In this application, an external 1K pull-up resistor is fine and hopefully the noise problem will go-away.  5V and 1K only requires 5mA, which your doorbell switches and power supply can easily handle.

Andrew1990

#3
Apr 18, 2019, 06:23 pm Last Edit: Apr 18, 2019, 06:46 pm by Andrew1990
Yes, a lower value (external) pull-up resistor may help...

It could be picking-up noise (usually 50/60Hz electromagnetic radiation from your house wiring).   There is a certain small-amount of energy being picked-up, depending the length of the wires, shielding (if any) and the location (how close they are to the power wiring) and orientation of the wires, etc. 

If you've ever touched an audio input connection and heard a "buzz", that's the same thing, with your body acting as an antenna instead of a long unshielded wire.

"Energy" (more accurately power) is measured as Watts (or micro-watts in this case) and power is calculated as Voltage x Current.

With a given amount of energy (microwatts) you'll get higher voltage  into a higher impedance.   You could easily get 1 volt or more if you touch a high impedance Arduino input because with high impedance you don't get much current.   With lower impedance (or lower resistance) the voltage (from the noise) drops because a very-small amount of current is flowing through a lower resistance (Ohms Law).  There isn't enough energy picked-up to get "high" voltage and "high" current at the same time.

Since the High/Low is determined by voltage, lowering the impedance/resistance lowers the noise-voltage, making it more immune to noise.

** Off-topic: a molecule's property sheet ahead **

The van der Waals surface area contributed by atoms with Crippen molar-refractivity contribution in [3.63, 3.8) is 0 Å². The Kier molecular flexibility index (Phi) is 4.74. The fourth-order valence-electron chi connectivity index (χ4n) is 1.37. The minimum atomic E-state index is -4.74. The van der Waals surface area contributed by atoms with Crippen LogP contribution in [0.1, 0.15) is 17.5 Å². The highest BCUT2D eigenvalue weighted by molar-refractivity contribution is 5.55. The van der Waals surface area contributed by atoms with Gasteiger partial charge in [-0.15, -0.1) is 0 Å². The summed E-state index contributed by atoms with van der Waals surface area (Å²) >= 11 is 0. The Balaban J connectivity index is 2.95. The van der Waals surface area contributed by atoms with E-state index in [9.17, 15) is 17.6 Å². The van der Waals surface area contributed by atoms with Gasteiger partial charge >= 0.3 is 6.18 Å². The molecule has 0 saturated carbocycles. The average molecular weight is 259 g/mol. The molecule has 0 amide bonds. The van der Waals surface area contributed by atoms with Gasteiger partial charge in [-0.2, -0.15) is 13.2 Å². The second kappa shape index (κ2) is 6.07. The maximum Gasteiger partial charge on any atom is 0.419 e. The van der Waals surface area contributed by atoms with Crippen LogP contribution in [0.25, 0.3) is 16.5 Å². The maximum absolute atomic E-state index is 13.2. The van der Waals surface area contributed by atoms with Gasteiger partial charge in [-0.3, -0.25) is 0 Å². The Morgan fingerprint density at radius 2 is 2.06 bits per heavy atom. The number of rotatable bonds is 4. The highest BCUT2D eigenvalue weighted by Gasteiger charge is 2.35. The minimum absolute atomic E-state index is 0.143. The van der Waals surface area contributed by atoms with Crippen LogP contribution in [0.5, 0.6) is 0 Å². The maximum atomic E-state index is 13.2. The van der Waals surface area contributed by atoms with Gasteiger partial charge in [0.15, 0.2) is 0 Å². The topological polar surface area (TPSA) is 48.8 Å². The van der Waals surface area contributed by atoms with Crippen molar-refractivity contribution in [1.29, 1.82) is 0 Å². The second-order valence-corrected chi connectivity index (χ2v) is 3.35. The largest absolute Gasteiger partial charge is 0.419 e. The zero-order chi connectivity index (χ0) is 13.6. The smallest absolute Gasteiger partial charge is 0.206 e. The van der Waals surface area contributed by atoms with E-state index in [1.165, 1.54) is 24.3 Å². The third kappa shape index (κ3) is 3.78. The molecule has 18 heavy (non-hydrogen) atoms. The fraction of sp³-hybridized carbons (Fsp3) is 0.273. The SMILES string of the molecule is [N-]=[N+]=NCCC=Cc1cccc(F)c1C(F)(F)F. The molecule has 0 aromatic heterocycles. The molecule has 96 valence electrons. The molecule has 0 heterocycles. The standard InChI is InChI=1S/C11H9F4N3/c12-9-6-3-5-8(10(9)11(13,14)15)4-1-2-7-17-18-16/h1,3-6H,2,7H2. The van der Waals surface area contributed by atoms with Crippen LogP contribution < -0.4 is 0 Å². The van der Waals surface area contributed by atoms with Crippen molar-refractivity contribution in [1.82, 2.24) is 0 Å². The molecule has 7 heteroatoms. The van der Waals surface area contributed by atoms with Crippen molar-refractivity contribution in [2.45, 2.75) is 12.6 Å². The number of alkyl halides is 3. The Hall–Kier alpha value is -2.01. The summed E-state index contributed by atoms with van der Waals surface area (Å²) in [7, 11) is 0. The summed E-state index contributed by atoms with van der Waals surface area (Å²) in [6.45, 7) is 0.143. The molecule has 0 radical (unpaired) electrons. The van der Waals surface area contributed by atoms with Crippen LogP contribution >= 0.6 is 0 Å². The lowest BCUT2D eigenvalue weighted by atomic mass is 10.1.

In this application, an external 1K pull-up resistor is fine and hopefully the noise problem will go-away.  5V and 1K only requires 5mA, which your doorbell switches and power supply can easily handle.
Hello mate thank you for reply, so i should connect resistor 1 Kohm to (5V from arduino ?) and to pin(INPUT_PULLUP)  im i wrong ?

and there is any other way how i can fix this i mean how to get rid of "electrical noise" with other way ?

wvmarle

The internal pull-ups are 20-30k, not very strong.

When you use an external pull-up you may disable the internal one; it's not doing much if anything. 1k is pretty strong, don't go below that number. 2k2 or 4k7 is probably enough. It goes between the pin and Vcc.

Another way of reducing noise may be a small capacitor (10-100nF) between pin and GND. That should filter out a lot of the electric noise.
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sterretje

This older post shows how you can wire switched to an Arduino over longer distances.

then i unpluged everything from arduino and then i connect short wire 100mm to pin(INPUT_PULLUP) and second end to common GND of that switches remeber this common gnd is not connected to gnd of arduino rhight now this circuit with switches is connected to nothing. and digitalRead sometimes return LOW when i stick cable from input_pullup to this common gnd of switches wich is not connected to gnd.

and my question is why arduino detecing LOW of pin(INPUT_PULLUP) in circuit wich is not connected to anything
1)
Current from your pin needs to be able to flow back to the Arduino; so that 'common ground' that you're referring to needs to be connected to the Arduino GND.
2)
Your 100mm wire is no longer a 100mm cable when you connect it to the 10 meter wire; so indeed a good chance that you pick up noise that is strong enough to 'override' the effect of the pull-up resistor.